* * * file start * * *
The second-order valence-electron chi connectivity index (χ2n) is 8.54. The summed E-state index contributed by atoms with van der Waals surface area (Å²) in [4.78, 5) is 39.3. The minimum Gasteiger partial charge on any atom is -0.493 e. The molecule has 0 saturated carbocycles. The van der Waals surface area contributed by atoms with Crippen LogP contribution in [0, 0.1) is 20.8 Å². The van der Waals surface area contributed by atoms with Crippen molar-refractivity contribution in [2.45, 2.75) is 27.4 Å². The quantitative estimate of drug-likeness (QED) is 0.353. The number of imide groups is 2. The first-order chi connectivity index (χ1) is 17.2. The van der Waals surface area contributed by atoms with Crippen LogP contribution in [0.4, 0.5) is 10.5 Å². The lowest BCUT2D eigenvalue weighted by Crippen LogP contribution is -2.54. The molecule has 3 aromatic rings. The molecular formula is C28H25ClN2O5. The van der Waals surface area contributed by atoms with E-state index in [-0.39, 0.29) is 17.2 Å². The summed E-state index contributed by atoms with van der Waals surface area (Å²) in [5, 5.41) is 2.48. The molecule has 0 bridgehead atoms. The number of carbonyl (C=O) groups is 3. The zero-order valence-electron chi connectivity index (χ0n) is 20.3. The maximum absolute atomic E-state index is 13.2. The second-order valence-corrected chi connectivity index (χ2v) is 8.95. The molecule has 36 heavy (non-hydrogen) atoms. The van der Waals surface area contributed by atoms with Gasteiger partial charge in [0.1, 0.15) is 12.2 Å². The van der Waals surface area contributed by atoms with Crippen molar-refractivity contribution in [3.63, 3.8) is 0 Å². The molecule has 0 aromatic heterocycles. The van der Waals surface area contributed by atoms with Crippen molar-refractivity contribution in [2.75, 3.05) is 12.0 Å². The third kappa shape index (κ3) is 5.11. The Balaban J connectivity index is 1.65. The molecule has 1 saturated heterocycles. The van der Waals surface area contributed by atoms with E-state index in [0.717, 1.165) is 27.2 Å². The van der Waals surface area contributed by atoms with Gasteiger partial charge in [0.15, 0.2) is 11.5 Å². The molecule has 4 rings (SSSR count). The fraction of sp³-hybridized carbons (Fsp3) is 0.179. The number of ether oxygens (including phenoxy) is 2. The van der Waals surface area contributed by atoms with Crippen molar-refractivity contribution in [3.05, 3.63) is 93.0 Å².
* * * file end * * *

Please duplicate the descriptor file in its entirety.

The second-order valence-electron chi connectivity index (χ2n) is 8.54. The summed E-state index contributed by atoms with van der Waals surface area (Å²) in [4.78, 5) is 39.3. The minimum Gasteiger partial charge on any atom is -0.493 e. The molecule has 0 saturated carbocycles. The van der Waals surface area contributed by atoms with Crippen LogP contribution in [0, 0.1) is 20.8 Å². The van der Waals surface area contributed by atoms with Crippen molar-refractivity contribution in [2.45, 2.75) is 27.4 Å². The quantitative estimate of drug-likeness (QED) is 0.353. The number of imide groups is 2. The first-order chi connectivity index (χ1) is 17.2. The van der Waals surface area contributed by atoms with Crippen LogP contribution in [0.4, 0.5) is 10.5 Å². The lowest BCUT2D eigenvalue weighted by Crippen LogP contribution is -2.54. The molecule has 3 aromatic rings. The molecular formula is C28H25ClN2O5. The van der Waals surface area contributed by atoms with E-state index in [-0.39, 0.29) is 17.2 Å². The summed E-state index contributed by atoms with van der Waals surface area (Å²) in [5, 5.41) is 2.48. The molecule has 0 bridgehead atoms. The number of carbonyl (C=O) groups is 3. The zero-order valence-electron chi connectivity index (χ0n) is 20.3. The maximum absolute atomic E-state index is 13.2. The second-order valence-corrected chi connectivity index (χ2v) is 8.95. The molecule has 36 heavy (non-hydrogen) atoms. The van der Waals surface area contributed by atoms with Gasteiger partial charge in [0.1, 0.15) is 12.2 Å². The van der Waals surface area contributed by atoms with Crippen molar-refractivity contribution in [3.63, 3.8) is 0 Å². The molecule has 0 aromatic heterocycles. The van der Waals surface area contributed by atoms with Crippen molar-refractivity contribution in [2.75, 3.05) is 12.0 Å². The third kappa shape index (κ3) is 5.11. The Balaban J connectivity index is 1.65. The molecule has 1 saturated heterocycles. The van der Waals surface area contributed by atoms with E-state index in [0.717, 1.165) is 27.2 Å². The van der Waals surface area contributed by atoms with Gasteiger partial charge in [0.15, 0.2) is 11.5 Å². The molecule has 4 rings (SSSR count). The fraction of sp³-hybridized carbons (Fsp3) is 0.179. The number of ether oxygens (including phenoxy) is 2. The van der Waals surface area contributed by atoms with Crippen molar-refractivity contribution in [3.05, 3.63) is 93.0 Å².